The biggest problem for many new players is that they tend to spread themselves too thin- too many points spread out over too many skills, so it becomes very hard for them by mid-game. We can’t just “dumb the game down” for these people, so it can be challenging for players who are used to a more guided route to character development.
This is also why we’ve allowed for higher leveling in Book 2- if you find out by mid-game that your character is lacking in some skills, you can hang back and level a few more times before continuing with the storyline. Some people may finish the game at level 18, others may wait until they’ve hit 22 or 23.
Rampant Coyote: Combat in Book I – well, for me – was often a bit more of a slug-fest interrupted by potion-drinking. Have you made any improvements to the combat system for the sequel?
Thomas Riegsecker: In keeping with old-school RPG tradition, combat tends to still be about exchanging blows with your enemy until one of you is drained of Hit Points, which is true for every RPG ever made. However, in Book II we’ve added a few elements to make this more strategic for players. You can now select your combat style, such as Power, Finesse, or Parry, which improves your ability to inflict damage, strike, or defend against various opponents. Numerous other factors such as weapon wear, weather, darkness and much more also factor in to combat, so you really need to do more than just click the mouse to be successful.
Rampant Coyote: There has been a lot of discussion about food & drink requirements for Eschalon: Book 2. It is definitely an old-school system, and was hardly universal even back in the day. Why a food & water requirement? And what form has it finally taken in Eschalon: Book 2?
Thomas Riegsecker: Food and Water is an optional rule in Book II, and it does two things: First, it adds challenge to the game for the exceptionally skilled players who want it. When the Food & Water Rule is turned on, you must plan ahead for extended trips into the dungeon, and a simple walk from one city to another becomes a true journey when you need to stock up on supplies before you leave.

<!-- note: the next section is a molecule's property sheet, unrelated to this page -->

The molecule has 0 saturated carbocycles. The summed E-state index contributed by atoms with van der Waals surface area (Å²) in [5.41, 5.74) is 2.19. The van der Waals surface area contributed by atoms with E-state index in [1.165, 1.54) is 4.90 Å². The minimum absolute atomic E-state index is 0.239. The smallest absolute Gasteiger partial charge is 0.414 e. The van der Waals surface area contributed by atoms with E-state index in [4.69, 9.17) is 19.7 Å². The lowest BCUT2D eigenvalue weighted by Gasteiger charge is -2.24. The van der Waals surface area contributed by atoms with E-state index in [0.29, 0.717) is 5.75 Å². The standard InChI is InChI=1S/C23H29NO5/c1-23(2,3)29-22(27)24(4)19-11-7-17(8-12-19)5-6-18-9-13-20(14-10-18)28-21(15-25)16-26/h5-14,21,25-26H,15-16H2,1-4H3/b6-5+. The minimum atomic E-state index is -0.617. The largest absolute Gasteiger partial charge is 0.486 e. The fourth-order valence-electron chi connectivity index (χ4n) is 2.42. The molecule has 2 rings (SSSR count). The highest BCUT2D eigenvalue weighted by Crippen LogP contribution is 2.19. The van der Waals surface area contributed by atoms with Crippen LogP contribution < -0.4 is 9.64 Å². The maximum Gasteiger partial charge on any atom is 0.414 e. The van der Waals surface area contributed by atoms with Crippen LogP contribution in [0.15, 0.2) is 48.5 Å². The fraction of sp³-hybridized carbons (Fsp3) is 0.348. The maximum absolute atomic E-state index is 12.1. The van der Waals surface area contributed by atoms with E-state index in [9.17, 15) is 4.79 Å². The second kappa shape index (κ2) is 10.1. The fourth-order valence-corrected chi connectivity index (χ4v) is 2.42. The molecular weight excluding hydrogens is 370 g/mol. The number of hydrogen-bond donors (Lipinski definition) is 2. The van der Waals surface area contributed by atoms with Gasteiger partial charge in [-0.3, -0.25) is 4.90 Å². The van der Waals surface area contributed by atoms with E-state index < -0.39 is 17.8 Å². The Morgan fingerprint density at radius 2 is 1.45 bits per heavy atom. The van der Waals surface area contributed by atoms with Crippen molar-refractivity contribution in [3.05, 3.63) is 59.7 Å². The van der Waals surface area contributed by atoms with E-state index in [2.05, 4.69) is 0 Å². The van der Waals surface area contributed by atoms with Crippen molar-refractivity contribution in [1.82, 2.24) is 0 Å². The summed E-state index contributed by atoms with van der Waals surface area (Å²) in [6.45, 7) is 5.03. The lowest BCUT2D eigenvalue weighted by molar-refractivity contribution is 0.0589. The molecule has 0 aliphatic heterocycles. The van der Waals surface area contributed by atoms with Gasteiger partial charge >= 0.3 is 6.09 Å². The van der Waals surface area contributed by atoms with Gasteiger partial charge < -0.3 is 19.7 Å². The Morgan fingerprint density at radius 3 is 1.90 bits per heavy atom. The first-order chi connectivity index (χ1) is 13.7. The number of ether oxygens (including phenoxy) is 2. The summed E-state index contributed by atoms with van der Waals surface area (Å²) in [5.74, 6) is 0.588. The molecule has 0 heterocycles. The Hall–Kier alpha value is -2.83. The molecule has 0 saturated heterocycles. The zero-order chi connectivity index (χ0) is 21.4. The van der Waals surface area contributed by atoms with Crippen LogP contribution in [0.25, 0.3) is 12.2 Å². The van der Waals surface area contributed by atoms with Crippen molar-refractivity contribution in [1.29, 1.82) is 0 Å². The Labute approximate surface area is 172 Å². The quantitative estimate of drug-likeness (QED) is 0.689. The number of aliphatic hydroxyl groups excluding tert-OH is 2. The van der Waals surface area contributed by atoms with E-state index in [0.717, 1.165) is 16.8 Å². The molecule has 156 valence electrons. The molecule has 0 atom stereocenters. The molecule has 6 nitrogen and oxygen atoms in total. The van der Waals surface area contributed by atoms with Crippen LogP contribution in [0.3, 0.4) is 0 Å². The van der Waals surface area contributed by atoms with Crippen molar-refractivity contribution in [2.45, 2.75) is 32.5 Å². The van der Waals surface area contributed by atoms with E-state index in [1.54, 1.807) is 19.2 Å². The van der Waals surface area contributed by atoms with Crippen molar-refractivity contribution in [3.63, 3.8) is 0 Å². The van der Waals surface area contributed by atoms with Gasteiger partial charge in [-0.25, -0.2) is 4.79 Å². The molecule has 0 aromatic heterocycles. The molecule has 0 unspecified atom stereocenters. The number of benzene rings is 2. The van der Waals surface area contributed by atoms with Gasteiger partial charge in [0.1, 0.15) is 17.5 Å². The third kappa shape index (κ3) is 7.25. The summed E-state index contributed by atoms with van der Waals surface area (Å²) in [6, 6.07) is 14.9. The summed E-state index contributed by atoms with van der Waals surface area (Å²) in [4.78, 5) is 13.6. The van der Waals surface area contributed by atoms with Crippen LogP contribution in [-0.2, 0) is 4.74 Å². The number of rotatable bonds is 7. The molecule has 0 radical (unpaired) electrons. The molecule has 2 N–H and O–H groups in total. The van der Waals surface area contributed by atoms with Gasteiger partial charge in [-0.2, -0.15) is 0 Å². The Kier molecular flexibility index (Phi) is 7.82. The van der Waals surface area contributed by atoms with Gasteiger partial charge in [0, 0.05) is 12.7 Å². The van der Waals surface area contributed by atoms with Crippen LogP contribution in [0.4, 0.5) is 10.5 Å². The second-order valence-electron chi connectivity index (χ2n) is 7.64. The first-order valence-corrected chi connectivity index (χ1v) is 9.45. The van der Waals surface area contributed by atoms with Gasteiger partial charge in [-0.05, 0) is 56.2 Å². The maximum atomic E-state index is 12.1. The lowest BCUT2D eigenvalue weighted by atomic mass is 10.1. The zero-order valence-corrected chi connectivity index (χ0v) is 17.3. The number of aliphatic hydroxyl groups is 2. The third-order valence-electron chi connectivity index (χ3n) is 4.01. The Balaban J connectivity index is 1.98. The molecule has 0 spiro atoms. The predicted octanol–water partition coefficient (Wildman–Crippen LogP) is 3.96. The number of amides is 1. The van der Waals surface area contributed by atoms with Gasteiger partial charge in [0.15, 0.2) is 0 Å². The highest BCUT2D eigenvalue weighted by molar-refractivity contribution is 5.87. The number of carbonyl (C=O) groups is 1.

Secondly, it personalizes the game for many people. Your character becomes just a little bit more real- he gets hungry and thirsty, he needs to camp when drained, or seek medical attention when injured. It just gives a bit more life to your on-screen avatar.
Rampant Coyote: If you had the chance to use the Tardis to go back and leave your younger self a bit of advice about making the first game, what would it be? And were you able to follow your fantasy-advice in making the sequel?
Thomas Riegsecker: I’d tell my ignorant self: 1) beware of “feature creep”. It can drain the life and finances from a project quicker than anything else. 2) Don’t let nay-sayers bring you down, just make a game that you enjoy and you’ll find others who will like it too. 3) Good tools are invaluable. Don’t skimp on the tools you use to make the games.
And no, I didn’t follow all of this advice with Book II.
Rampant Coyote: This may be a LOT premature, but you’ve talked about working on a new game that isn’t in the style of the Eschalon series. Any more hints on what’s simmering in the depths of Basilisk Games?
Thomas Riegsecker: The future is cloudy. Ask me again in 6 months.
Rampant Coyote: Anything else you’d like to add?
Thomas Riegsecker: Yes- when can I get my hands on Frayed Knights?
Rampant Coyote: Oh, come on, you know the answer to that one: “When it’s done!” (I’ll pay you later for the mention!) Thanks, Thomas, for a great interview and some insight into what I certainly hope will prove to be a highly successful and influential RPG and the guy behind it!
Filed Under: Indie Evangelism, Interviews - Comments: 13 Comments to Read